As the son of anthropologists, Guillaume Ittuksarjuat Saladin spent a lot of time growing up on a remote island north of the Arctic Circle—in Igloolik, the Inuit hamlet perched between the Canadian mainland and Baffin Island. His memories of the midnight sun and heading out on the land with elders are idyllic to this day.
Saladin’s last family trip there was at 15, and he didn’t return again for nine years, in 1998. By this time, he was a student of Montreal’s National Circus School, teaching workshops in the community.
“I realized I had been following in my parents’ footsteps all those years—like footsteps in the snow,” the artistic director of Igloolik’s Artcirq tells the Straight during a lunch break at a circus gathering in Quebec. “And I saw a very different world.”
The adult Saladin was struck by the social problems and other fallout from colonization that had beleaguered the community, and the number of teens who needed new possibilities. And so the performing-arts collective Artcirq was born. The troupe has grown to take on everything from a performance at the 2010 Olympic Winter Games here in Vancouver to appearances at last year’s prestigious Venice Biennale.
Artcirq has earned artistic acclaim, but its success goes far deeper than that. “Being Inuit—this has to go back in the ladder of priorities, and travelling with your own culture is very meaningful for the youth,” Saladin explains.
Now the collective has taken on its most ambitious project yet: Unikkaaqtuat, a large-scale coproduction with Montreal circus innovators the 7 Fingers (who brought the hit cirque-cooking spectacle Cuisine & Confessions here in 2017) and Iqaluit’s Inuit-owned film-production company, Taqqut Productions. The show blends acrobatics like stilt-walking and aerial silks with vivid animated projections, Inuit storytelling, and traditional drumming and throat singing.
Like Artcirq’s work, the acrobatics in Unikkaaqtuat draw largely from the traditional games of Inuit culture— juggling, high kicking, and blanket tossing. “I think in every culture you have physical games and celebrations,” Saladin observes. “It was kind of normal in my mind to adapt techniques and give new life to Inuit traditional games.”
Driving that physical play are the vivid video illustrations of Inuit founding myths created by Inuk artist Germaine Arnaktauyok, who hails from the same corner of Nunavut as Artcirq. (Unikkaaqtuat means “the old stories”.)
Elsewhere, performers portray the rabbits, polar bears, ravens, huskies, and other animals that figure in the tales.
Everyone involved has been aware of the importance of a project that brings North and South together, Saladin explains. “We always knew that this process was meaningful: being in the South, how can we take time for the North?” he says, drawing parallels to the Truth and Reconciliation movement. “Especially because this is Inuit companies and southern companies getting together for the betterment of Inuit culture.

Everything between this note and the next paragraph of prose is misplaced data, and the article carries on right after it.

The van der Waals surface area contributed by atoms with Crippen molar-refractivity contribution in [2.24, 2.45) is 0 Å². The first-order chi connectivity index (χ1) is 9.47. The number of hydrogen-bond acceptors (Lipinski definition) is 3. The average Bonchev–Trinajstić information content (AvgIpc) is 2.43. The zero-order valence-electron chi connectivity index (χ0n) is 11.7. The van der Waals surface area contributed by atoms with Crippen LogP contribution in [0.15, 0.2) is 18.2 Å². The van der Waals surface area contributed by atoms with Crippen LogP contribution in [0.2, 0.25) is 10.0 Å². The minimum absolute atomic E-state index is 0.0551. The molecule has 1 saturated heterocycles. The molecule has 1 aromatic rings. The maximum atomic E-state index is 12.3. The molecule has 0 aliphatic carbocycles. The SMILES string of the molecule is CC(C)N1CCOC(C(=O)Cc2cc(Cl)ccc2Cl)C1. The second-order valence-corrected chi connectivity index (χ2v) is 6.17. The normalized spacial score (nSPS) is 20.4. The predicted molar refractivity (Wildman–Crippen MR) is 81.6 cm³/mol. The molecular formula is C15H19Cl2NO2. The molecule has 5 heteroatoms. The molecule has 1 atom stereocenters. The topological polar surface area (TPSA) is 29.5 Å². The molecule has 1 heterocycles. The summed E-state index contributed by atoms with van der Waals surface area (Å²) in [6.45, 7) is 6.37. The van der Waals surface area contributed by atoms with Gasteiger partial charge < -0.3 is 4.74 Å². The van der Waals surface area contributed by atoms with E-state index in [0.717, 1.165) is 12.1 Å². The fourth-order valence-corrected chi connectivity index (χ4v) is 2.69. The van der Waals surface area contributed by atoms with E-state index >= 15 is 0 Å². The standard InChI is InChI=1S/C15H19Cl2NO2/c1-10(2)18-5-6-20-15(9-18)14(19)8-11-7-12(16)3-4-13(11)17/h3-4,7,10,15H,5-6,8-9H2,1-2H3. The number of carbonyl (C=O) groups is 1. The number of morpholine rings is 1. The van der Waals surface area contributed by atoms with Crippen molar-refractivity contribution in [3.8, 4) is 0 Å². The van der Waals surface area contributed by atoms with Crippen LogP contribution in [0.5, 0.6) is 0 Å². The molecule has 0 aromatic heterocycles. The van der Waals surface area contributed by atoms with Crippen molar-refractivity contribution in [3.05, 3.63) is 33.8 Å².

“It is hard because everybody thinks through their own eyes and the North and the South are very different,” he admits. “But for all those communities in the North, we are showing it is possible. They are people that have a very different understanding of seeing the world.”
What makes Unikkaaqtuat unique is that it tells its stories through those northern eyes—sometimes through an Inuktitut language that is left untranslated. Saladin encourages audiences to open themselves to the unknown—something he learned to embrace as the child of anthropologists, he says, but also as someone who has come to realize art is its own universal language.
“I think confusion is part of every cultural exchange, and us in the South, we don’t allow confusion,” he observes. “Not having answers makes us uncomfortable. We live in a square world and we want the right answers to everything.
“In the North, everything is a circle; there is no just ‘yes’ or just ‘no’,” he explains. “With Unikkaaqtuat, we wanted to respect the grey zone in the world.”
Bringing circus first to the North and then back to the South may not hold all the answers, but for Saladin, who’s been at this for so many years now, it’s a good start. As he puts it,
“Circus is just one way. I don’t want to impose a view. Nothing is yes and nothing is no. Everything is maybe.”
The Cultch and DanceHouse present Unikkaaqtuat at the Vancouver Playhouse from Wednesday to Saturday (January 22 to 25).